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« Amgen to stop making EPO | Main | Giving Thanks »


In this recent interview with La Gazzetta dello Sport in Rome, Lance Armstrong is still whining that he got a raw deal and was treated unfairly compared to others who doped.

He stated that there is, “A lot of hypocrisy in cycling.” I would say there is less hypocrisy now that Lance Armstrong has been removed. He is the epitome of hypocrisy.

Lance Armstrong beat cancer and came back to win the Tour de France. If he had left it at that, he would still be a beloved celebrity, heading his cancer foundation. He could have taken that one monumental achievement to the bank for the rest of his life.

But no, he was not content with that. Not even content to go on and equal the record number of five wins achieved by several of the world’s greatest ever cyclists.

Not content to beat the previous record and win it six times. No, he had to bury the record at seven times. And even that was not enough, he came back after three years in retirement to try to win again. That was his downfall, no one likes a show-off.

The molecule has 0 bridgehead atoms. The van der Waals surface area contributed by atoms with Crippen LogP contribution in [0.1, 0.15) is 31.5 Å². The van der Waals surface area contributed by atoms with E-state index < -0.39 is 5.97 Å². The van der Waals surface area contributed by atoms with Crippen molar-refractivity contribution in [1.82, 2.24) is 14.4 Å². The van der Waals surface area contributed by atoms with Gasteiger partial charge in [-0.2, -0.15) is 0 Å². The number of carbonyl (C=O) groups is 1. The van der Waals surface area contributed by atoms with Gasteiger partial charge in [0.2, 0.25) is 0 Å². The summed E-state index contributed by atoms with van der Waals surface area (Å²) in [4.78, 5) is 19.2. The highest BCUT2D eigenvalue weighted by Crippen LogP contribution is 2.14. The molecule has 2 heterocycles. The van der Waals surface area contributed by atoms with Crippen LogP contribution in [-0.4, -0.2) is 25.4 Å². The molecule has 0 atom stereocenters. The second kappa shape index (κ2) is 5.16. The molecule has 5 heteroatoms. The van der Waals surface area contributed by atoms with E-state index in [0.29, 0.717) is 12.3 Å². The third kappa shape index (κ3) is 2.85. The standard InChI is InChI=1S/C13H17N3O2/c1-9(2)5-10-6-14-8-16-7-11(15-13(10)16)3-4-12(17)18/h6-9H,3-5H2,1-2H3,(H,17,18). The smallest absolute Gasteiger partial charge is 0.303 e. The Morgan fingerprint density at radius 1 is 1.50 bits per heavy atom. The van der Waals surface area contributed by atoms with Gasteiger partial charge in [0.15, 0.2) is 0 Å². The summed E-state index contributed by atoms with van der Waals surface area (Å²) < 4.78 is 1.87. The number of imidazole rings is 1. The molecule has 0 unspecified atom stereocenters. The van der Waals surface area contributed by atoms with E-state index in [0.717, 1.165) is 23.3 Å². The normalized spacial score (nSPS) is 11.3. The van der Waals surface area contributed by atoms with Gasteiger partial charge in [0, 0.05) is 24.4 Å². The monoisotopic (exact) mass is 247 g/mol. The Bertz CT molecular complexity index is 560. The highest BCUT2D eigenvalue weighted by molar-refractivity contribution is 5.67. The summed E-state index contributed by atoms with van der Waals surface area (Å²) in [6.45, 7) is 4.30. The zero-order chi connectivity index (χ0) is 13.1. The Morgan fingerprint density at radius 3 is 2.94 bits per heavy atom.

I cannot stand people who bring down a ton of crap on themselves, then whine that it is someone else’s fault. Yes LA doped in an era when everyone doped, but he was the King Pin who took it to a never before seen level of sophistication and organization.

Other people who doped did not sue, and destroy the lives of people who spoke out against them. Others did not manipulate the press, or hide behind the mantle of Cancer Savior. Even today people who win races are accused of doping, but none are suing people for saying it.

Armstrong says he is through with cycling and has no desire to compete again ever. Well that is great news, because the sport of cycling can sure as hell do without Lance Armstrong. He has all but destroyed professional cycling, and it will take years to restore it to any level of credibility.

After Rome, LA is heading for Paris. I am sure the French will be even less sympathetic than the Italians. He says he has taken up golf. Golf was one of the last sports to allow people of color, and women into their exclusive clubs. I doubt there will be any welcome banners out for a disgraced ex-cyclist.

I wish Lance Armstrong would just disappear, I get tired of looking at his face, which is why I didn’t post a picture here. I don’t plan on making a habit of writing about Armstong. There is already too much written about him, without me adding to the shit pile. It was just the “Hypocrisy in Cycling,” quote I couldn’t let go by without having a little rant.